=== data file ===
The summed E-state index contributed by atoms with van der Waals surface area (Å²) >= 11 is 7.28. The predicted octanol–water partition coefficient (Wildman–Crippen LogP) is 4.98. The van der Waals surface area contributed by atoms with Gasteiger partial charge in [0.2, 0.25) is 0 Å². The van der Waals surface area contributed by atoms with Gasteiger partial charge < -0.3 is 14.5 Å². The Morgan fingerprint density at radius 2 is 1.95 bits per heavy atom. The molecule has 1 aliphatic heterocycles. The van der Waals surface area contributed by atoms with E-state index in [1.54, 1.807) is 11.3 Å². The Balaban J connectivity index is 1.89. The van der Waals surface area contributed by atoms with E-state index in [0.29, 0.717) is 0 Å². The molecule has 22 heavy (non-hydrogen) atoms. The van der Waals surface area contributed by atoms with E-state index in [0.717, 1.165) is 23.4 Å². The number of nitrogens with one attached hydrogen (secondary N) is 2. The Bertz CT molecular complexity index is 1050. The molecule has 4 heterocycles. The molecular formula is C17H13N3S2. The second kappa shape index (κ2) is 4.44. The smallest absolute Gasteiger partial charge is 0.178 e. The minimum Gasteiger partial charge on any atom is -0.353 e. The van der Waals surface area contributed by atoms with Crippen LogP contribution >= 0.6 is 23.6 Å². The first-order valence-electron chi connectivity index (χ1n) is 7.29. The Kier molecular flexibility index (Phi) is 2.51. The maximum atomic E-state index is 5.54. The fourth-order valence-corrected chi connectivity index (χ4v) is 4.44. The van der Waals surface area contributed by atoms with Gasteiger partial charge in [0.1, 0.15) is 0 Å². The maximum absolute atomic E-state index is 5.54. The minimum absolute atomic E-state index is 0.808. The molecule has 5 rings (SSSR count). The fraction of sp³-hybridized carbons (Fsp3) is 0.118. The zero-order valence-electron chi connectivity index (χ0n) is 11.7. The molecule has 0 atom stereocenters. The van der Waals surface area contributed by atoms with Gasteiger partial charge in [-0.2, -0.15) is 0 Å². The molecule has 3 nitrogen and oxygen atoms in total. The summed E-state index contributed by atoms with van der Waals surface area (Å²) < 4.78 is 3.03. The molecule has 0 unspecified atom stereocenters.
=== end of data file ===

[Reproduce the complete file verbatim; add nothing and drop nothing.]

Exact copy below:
The summed E-state index contributed by atoms with van der Waals surface area (Å²) >= 11 is 7.28. The predicted octanol–water partition coefficient (Wildman–Crippen LogP) is 4.98. The van der Waals surface area contributed by atoms with Gasteiger partial charge in [0.2, 0.25) is 0 Å². The van der Waals surface area contributed by atoms with Gasteiger partial charge < -0.3 is 14.5 Å². The Morgan fingerprint density at radius 2 is 1.95 bits per heavy atom. The molecule has 1 aliphatic heterocycles. The van der Waals surface area contributed by atoms with E-state index in [1.54, 1.807) is 11.3 Å². The Balaban J connectivity index is 1.89. The van der Waals surface area contributed by atoms with E-state index in [0.29, 0.717) is 0 Å². The molecule has 22 heavy (non-hydrogen) atoms. The van der Waals surface area contributed by atoms with E-state index in [0.717, 1.165) is 23.4 Å². The number of nitrogens with one attached hydrogen (secondary N) is 2. The Bertz CT molecular complexity index is 1050. The molecule has 4 heterocycles. The molecular formula is C17H13N3S2. The second kappa shape index (κ2) is 4.44. The smallest absolute Gasteiger partial charge is 0.178 e. The minimum Gasteiger partial charge on any atom is -0.353 e. The van der Waals surface area contributed by atoms with Crippen LogP contribution >= 0.6 is 23.6 Å². The first-order valence-electron chi connectivity index (χ1n) is 7.29. The Kier molecular flexibility index (Phi) is 2.51. The maximum atomic E-state index is 5.54. The fourth-order valence-corrected chi connectivity index (χ4v) is 4.44. The van der Waals surface area contributed by atoms with Gasteiger partial charge in [0.1, 0.15) is 0 Å². The maximum absolute atomic E-state index is 5.54. The minimum absolute atomic E-state index is 0.808. The molecule has 5 rings (SSSR count). The fraction of sp³-hybridized carbons (Fsp3) is 0.118. The zero-order valence-electron chi connectivity index (χ0n) is 11.7. The molecule has 0 atom stereocenters. The van der Waals surface area contributed by atoms with Gasteiger partial charge in [-0.2, -0.15) is 0 Å². The molecule has 3 nitrogen and oxygen atoms in total. The summed E-state index contributed by atoms with van der Waals surface area (Å²) < 4.78 is 3.03. The molecule has 0 unspecified atom stereocenters.